Hometown: Bradenton, FL

What you would be doing if not writing for the Brew: I would make a content house where some aspirational golf lovers and I would quit everything to try and make it onto a pro tour, documenting our journey along the way.  

One thing you are snobby about: I won't eat even marginally expired foods. Even though I know milk doesn't go bad the moment the date on the carton passes, I just can't make myself ingest something after the approved timeframe for consumption. 

First R-rated movie: Love, Actually. My parents are obsessed with it and showed it to me way earlier than they should have. 

What is something fun you did that you'd never do again? Short Tesla. 

If you could safely eat any inedible object, what would it be? I think a brand new tennis ball would be a light and refreshing snack. The delicious chemical smell, the crisp sound of opening a new tube...my mouth is watering already.   

Recommend literally anything: If your computer doth protest too much when you open more than seven tabs, you have to try the OneTab Chrome extension. One click and it saves all your open tabs for later access. The best part: It frees up memory in the process so everything feels snappy again. Can't live without it in the newsletter game.



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Wholesome content: 2020 summed up in New Yorker cartoons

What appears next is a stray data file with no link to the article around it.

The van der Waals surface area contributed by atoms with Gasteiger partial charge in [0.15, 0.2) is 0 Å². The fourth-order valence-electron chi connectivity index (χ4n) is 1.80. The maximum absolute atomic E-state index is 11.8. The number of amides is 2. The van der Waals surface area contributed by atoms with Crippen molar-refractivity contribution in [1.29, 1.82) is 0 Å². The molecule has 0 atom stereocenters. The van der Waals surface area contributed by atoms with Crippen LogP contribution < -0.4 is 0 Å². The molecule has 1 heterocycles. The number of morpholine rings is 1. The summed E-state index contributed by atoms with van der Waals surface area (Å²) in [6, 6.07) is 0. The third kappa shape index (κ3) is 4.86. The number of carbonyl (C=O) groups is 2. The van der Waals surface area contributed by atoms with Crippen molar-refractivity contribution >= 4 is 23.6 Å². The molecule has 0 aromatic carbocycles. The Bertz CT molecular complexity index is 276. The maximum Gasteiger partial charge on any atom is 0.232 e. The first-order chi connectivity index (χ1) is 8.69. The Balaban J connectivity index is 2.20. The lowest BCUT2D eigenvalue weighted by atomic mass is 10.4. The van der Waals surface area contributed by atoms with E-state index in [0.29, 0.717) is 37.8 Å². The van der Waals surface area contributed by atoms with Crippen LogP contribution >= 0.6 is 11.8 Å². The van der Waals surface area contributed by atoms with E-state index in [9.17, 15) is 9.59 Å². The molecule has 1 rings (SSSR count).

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Trivia Night So Nice We Did It Twice

Trivia night by morning brew

Francis Scialabba

In November, we released our first Morning Brew Virtual Trivia Night to help people connect with their friends, family, and coworkers. The feedback was so positive we decided to do it again with an entire new slate of questions.

In this document, you'll find everything you need to run virtual trivia. Hope you enjoy, and don't forget to post a screenshot of your Trivia Night on Instagram or Twitter with the hashtag #BrewTrivia. Let us know which team won, so we can sing their praises, and who got last, so we can roast them.

Here's a sample question to whet your trivia appetite: Within the categories below, which is the first entry in alphabetical order? 

  1. U.S. national parks 
  2. Zodiac signs
  3. Seven dwarfs


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Written by Toby Howell